Peanut producers look back at 2022 peanut crop questioning what happened.  King cotton was competing for land with unbelievable prices of $130 per pound.  With inflation rampant and cost of production steady increasing, the grower sensed that inputs must be reduced when possible.

                Then the weather joined the battle with a 5-6 week drought across most of the SE belt just a most plants were starting to peg peanuts. The Southwest peanut belt had little rain all season Researchers and farmers kept seeing outbreaks of Tomato Spotted Wilt Virus, but it was too late to take any preventive measures.

                War in Ukraine was said to cause fertilizer cost to soar. Gas and diesel fuel kept getting higher.  So many unknowns made a grower wonder about pricing or contracting.  Was the crop estimate accurate, was acreage really down 10% and would prices go higher if the crop was short?  The peanut picture is slowly coming into focus.


                The 2022/23 peanut yield forecast was lowered to 4,090 pounds per acre from 4,145.  Farmers reported peanut acreage at 1,411,000 acre, down 8.4%.   Total production was estimated at 2,885,500 tons, down 9.3% from last year.  FSIS has graded 2,710,738 tons by December 9.  Only 9% or 242,531 were commercial sales with 91% placed in the $375 per ton loan program.

                The quality of the 2022 crop was exceptional.  Seg. 2’s and Seg 3’s were only .0014%. 


                Peanut market remains relatively quiet at the farm level except for un-contracted peanuts. Farmers that failed to sign earlier contracts of $500-$525 per ton were chasing rumors of $625-$650 per ton with shellers offering mostly $600 per ton max. as Coops offeried less promising  later dividends. The problem is that the peanuts are in your sheller’s warehouse and that is the only price option available for un-contracted peanuts.

                  The Price Loss Coverage payments are made when the market year average (MYA) is below the reference price.  Average is based on the Average Prices paid to farmers for last year (Aug 2021-July2022).  The Peanut Market Year average (MYA) last year was $.2430 per pound or $486 per ton.

              If $486 per ton is deducted from the Reference Price ($535 per ton) whichever is highest to equal the PLC payment of $49 per ton.  This payment can only be applied to 85% of the peanut farm base.  Farm Service Agency were verified and paid to the farmer during October, 2022. 

                USDA has issued a projected MYA price based on world agricultural supply and demand estimates.  The projected MYA price of peanut in 2022 is $.2650 lb or $530 per ton.  Deducting $530 from reference price of $535 per ton means PLC payment next October would be $5 per ton.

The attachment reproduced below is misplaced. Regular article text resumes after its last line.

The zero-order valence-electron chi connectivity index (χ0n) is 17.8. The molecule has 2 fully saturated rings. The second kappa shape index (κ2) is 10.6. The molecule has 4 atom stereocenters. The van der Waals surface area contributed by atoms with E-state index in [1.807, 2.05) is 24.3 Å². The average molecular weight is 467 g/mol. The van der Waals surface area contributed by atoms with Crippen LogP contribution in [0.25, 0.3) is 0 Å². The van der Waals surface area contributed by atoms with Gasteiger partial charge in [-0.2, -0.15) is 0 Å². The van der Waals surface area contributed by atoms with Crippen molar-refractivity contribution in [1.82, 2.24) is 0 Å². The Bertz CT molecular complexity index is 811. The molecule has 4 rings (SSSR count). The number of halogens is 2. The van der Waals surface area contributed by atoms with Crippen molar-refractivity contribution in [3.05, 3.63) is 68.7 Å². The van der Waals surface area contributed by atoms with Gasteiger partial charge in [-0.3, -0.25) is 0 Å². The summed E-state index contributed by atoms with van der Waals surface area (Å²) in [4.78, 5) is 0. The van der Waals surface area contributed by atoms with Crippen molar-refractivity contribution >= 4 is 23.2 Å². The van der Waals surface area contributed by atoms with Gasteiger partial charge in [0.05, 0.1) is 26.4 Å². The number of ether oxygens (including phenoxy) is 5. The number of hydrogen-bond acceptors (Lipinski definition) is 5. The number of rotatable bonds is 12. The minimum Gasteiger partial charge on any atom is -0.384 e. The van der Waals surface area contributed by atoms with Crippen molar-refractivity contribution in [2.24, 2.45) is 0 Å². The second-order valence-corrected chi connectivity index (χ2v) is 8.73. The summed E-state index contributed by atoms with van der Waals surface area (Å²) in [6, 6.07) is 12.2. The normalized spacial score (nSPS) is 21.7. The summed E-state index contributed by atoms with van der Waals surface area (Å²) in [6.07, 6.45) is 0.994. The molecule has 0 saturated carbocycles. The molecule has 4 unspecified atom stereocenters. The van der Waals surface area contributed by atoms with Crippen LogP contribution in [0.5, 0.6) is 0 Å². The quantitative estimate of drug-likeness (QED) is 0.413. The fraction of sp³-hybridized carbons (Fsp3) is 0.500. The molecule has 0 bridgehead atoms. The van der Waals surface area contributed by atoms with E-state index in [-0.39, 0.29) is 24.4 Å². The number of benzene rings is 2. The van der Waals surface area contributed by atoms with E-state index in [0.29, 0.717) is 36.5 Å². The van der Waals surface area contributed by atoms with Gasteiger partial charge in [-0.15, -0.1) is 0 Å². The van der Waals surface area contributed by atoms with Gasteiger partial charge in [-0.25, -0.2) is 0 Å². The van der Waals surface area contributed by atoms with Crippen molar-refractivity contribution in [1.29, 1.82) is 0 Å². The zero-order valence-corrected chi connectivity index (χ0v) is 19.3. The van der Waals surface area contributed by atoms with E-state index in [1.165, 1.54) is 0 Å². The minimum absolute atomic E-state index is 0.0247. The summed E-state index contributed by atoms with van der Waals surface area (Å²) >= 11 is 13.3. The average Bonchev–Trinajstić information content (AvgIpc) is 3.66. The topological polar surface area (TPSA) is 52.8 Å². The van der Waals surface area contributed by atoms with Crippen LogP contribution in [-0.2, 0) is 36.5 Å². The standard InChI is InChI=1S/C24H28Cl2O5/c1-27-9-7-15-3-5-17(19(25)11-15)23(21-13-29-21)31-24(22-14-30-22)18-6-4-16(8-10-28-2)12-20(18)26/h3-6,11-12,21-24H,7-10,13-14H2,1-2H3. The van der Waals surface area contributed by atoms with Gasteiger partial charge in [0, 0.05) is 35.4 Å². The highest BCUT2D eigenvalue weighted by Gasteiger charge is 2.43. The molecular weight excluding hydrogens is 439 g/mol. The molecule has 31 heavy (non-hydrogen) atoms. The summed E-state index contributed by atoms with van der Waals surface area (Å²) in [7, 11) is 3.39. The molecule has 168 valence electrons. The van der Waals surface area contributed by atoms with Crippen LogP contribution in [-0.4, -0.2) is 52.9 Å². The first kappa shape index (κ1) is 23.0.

Good news from USDA/CC – Only 1,545 tons have not been redeemed by mid-December and they will likely be sold soon.  To start with 2,568,453 tons and have the loan program repaid and peanuts move into the market place is a credit to the USDA team and the buyers and merits a renewal in the new Farm Bill.

                   DOMESTIC MARKET - – Good news on domestic markets as October shows a 3% increase for shelled edible peanuts as peanut butter buys are UP 6.7%.  For the 3 month period, usage is down 0.5% as peanut butter shows a 2.7% increase for the 3 months. Peanut candy and peanut snacks posted slight declines, but still a strong market volume.

                  EXPORT MARKET - Mexico and Canada continue as best market for U.S. peanuts, Mexico up 13% and Canada up 3%..  Although China is down 45%, China is still a major market. The Netherlands and Japan continue to grow as total volume is down 9% for the 8 month period.  

                  Heading into the holidays demand for peanuts is very muted. Normally this time of year the market for next crop (23 crop) is pretty active but this year is different. Due to the high price of farmer stock for current crop and farmers getting paid $650-$700+ the chances of early contracting for 2023 crop are nil.  


                  Shellers aren’t going to contract and go long on 23 crop if buyers will not support the shelled prices and frankly farmers aren’t prepared to accept $450-$500 for farmer stock basis. The market is watching two drivers of future prices.

                    The Chinese buyer ( or lack of) and frankly, with loosening of strict COVID protocols China will be facing a potential loss of life of up to 1.5 million people. Even with a smaller Chinese crop, less is needed with restrictions in place. Don’t expect the Chinese to show interest in USA farmer stock until perhaps Fall of 2023 at the earliest.  

                  Secondly, a market driver will be the price of cotton. Priced in the 70’s cotton is not competition for peanut acres in the Spring so the assumption is we will have more peanut acres planted and thus the price of shelled product should begin to ease down in the Spring as a new and larger crop is planted.  Prices remain in the mid to low 60’s for grades today and not likely to decline. 

                In summary, the market is super quiet as buyers have good coverage and are not wanting to buy into the market at the prices it would take to find a willing seller. Supply is adequate, but we need acres increased for 2023 and how do we get them if manufacturers don’t want to pay?


2022 Est. Peanut Acreage (-8.4%)             1,411,000 acres

2022 Est. Peanut Production (- 9.3%         2,885,500 tons

2022 Market Loan 2021-2022                        2,568,453 tons

2021- 22 In Loan (12-13                                        1,545 tons

2022 Domestic Usage (3 Mo.)                         DOWN - 0.5 %

2022 Exports (Jan-Aug) (8 Mo)                      DOWN – 9.01 %

Posted Price (12-13-2022) Runners -$424.68 ton, Spanish - $413.41 ton. Valencia and Virginias - $428.31